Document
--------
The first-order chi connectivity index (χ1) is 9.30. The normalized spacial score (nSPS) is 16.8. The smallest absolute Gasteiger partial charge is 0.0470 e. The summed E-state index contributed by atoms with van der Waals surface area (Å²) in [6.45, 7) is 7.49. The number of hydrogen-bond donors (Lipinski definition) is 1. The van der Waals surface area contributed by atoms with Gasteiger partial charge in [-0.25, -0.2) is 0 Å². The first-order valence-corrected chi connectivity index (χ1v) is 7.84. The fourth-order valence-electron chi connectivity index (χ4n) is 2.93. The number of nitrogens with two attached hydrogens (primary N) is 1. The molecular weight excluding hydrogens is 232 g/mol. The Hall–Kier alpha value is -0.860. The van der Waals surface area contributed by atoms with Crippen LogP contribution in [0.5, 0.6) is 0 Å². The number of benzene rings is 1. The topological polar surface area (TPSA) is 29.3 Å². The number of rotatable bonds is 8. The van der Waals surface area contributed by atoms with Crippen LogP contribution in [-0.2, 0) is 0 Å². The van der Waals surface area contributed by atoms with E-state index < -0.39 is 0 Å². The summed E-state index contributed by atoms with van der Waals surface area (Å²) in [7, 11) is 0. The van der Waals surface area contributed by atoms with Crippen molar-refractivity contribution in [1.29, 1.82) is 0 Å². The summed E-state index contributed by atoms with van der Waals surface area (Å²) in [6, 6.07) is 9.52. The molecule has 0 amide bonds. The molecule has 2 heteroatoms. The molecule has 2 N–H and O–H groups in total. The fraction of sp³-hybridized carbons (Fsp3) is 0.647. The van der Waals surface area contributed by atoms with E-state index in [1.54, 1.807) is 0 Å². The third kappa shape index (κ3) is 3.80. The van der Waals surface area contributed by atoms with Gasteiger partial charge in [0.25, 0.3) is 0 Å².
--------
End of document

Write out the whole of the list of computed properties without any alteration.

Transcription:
The first-order chi connectivity index (χ1) is 9.30. The normalized spacial score (nSPS) is 16.8. The smallest absolute Gasteiger partial charge is 0.0470 e. The summed E-state index contributed by atoms with van der Waals surface area (Å²) in [6.45, 7) is 7.49. The number of hydrogen-bond donors (Lipinski definition) is 1. The van der Waals surface area contributed by atoms with Gasteiger partial charge in [-0.25, -0.2) is 0 Å². The first-order valence-corrected chi connectivity index (χ1v) is 7.84. The fourth-order valence-electron chi connectivity index (χ4n) is 2.93. The number of nitrogens with two attached hydrogens (primary N) is 1. The molecular weight excluding hydrogens is 232 g/mol. The Hall–Kier alpha value is -0.860. The van der Waals surface area contributed by atoms with Crippen LogP contribution in [0.5, 0.6) is 0 Å². The number of benzene rings is 1. The topological polar surface area (TPSA) is 29.3 Å². The number of rotatable bonds is 8. The van der Waals surface area contributed by atoms with Crippen LogP contribution in [-0.2, 0) is 0 Å². The van der Waals surface area contributed by atoms with E-state index < -0.39 is 0 Å². The summed E-state index contributed by atoms with van der Waals surface area (Å²) in [7, 11) is 0. The van der Waals surface area contributed by atoms with Crippen molar-refractivity contribution in [1.29, 1.82) is 0 Å². The summed E-state index contributed by atoms with van der Waals surface area (Å²) in [6, 6.07) is 9.52. The molecule has 0 amide bonds. The molecule has 2 heteroatoms. The molecule has 2 N–H and O–H groups in total. The fraction of sp³-hybridized carbons (Fsp3) is 0.647. The van der Waals surface area contributed by atoms with E-state index in [1.54, 1.807) is 0 Å². The third kappa shape index (κ3) is 3.80. The van der Waals surface area contributed by atoms with Gasteiger partial charge in [0.25, 0.3) is 0 Å².